On Monday, April 11, “Red Instead: An Autism Acceptance Month Event” was held in Spotts World Culture Building. The event highlighted “actually autistic” voices and experiences, as opposed to the neurotypical, or non-autistic, people who tend to speak for them. It was hosted by the Feminist Majority Leadership Alliance (FMLA) and cosponsored by eight organizations on campus.
Megan McLafferty, president of FMLA, emceed the event, but all three speakers were autistic SRU students covering an array of relevant topics.
The idea started with David “Venn” Jones, a sophomore majoring in French. They are involved in several organizations on campus, including FMLA, and last November’s “Take Back the Night” inspired them to plan a similar event for autism awareness.
They were the first to speak during “Red Instead”. As an autistic person, they know firsthand that Autism Acceptance Month is usually overtaken by neurotypical advocates.
“Tonight’s speakers are not the neurotypical parents, the neurotypical siblings, the neurotypical medical professionals,” Jones said during their speech. “They are autistic speakers talking about their own identity.
“This is why this event is called ‘Red Instead.”
They discussed the “Light It Up Blue” campaign popularized by Autism Speaks. Autism Speaks is a well-known autism advocacy charity, but their core values are damaging. Their goal involves “curing” autism through eugenics, rather than providing support to actual autistic people.
Links to the Autistic Self Advocacy Network (ASAN) and NeuroClastic, supportive organizations run by people with autism, were provided in pamphlets during the event.
“Autism is ‘a developmental disability that affects how we experience the world around us,’ Jones quoted from ASAN. “In other words, it’s a neurotype.”
Brooke Rockefeller, a junior majoring in public health and healthcare administration, was diagnosed with autism less than a year ago. Her speech was based around the five stages of grief: grieving “the life [she] could have lived” if she had been diagnosed earlier.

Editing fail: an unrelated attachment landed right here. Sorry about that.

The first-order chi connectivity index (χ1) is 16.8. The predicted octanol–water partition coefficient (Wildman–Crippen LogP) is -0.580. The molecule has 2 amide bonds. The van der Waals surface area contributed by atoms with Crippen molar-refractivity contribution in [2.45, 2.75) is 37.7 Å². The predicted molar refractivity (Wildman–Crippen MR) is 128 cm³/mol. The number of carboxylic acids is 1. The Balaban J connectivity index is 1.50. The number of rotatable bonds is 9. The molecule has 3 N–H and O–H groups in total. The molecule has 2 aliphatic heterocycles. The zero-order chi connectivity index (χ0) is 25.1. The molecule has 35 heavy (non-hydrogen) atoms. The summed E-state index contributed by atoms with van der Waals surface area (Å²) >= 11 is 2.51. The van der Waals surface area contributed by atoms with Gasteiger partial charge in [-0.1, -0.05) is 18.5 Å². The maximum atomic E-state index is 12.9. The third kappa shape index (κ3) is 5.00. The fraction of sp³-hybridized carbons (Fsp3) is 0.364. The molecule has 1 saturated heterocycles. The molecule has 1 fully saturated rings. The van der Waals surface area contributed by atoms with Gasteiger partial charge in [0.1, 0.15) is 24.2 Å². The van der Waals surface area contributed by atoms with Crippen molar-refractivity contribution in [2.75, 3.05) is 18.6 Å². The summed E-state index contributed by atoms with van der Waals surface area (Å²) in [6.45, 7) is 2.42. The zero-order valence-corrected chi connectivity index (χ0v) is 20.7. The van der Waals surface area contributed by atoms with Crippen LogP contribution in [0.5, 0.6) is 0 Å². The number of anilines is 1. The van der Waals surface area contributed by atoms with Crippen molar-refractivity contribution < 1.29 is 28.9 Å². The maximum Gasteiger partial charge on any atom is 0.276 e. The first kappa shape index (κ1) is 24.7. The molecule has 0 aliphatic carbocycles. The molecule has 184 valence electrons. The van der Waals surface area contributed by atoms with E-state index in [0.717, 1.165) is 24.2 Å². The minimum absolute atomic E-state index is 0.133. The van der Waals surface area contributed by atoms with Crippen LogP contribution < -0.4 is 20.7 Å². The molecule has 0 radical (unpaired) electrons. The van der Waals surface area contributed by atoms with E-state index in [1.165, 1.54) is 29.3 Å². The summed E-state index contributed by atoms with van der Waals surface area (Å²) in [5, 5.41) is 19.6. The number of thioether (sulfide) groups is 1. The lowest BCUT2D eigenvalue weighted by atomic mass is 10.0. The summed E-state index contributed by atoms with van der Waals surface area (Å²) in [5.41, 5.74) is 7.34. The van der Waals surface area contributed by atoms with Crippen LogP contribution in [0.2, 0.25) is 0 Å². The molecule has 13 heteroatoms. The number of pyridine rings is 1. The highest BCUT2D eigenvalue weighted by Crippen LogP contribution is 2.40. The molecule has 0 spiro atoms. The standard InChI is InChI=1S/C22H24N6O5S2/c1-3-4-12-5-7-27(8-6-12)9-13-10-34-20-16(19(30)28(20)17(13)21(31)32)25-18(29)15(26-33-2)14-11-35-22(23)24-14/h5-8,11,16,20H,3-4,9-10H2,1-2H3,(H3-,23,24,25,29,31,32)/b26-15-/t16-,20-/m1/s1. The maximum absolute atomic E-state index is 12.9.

She discussed masking, “consciously suppressing autistic traits and forcing/mimicking neurotypical behaviors that don’t come naturally,” in order to fit in with people around her. She would force herself to make eye contact and mimic others’ body language.
“Females are oftentimes better at doing this than males and it’s also a contributing factor to a late diagnosis,” Rockefeller said.
The final speaker was Lex Gomez, a sophomore majoring in social work. Gomez is a person of color who has not been diagnosed as autistic due to medical racism.
Throughout their life, the white doctors they saw relied on their mother, a white woman, to speak on Gomez’s condition rather than asking Gomez themself. Others recognized that Gomez needed help with their mental health, but they couldn’t receive help without a diagnosis.
When they asked their primary care doctor for a referral last year, to a psychologist who could test them for autism and ADHD, she accused Gomez of wanting drugs. Gomez questioned her, asking “Why do you think I want drugs,” but couldn’t get a straight answer.
This led Gomez to self-diagnose. Medically and legally, this is not a valid diagnosis, but they have no choice.
“Self-identifying for some people is the only route because they can’t get the medical system to un-fail them,” Gomez said.
Megan McLafferty later described the process of planning “Red Instead”. Compared to previous events, she took a step back. Rather than helping to prepare the content, she wanted to allow autistic students to make their voices heard.
“It was a phenomenal event,” McLafferty said. “Several people were moved to tears.”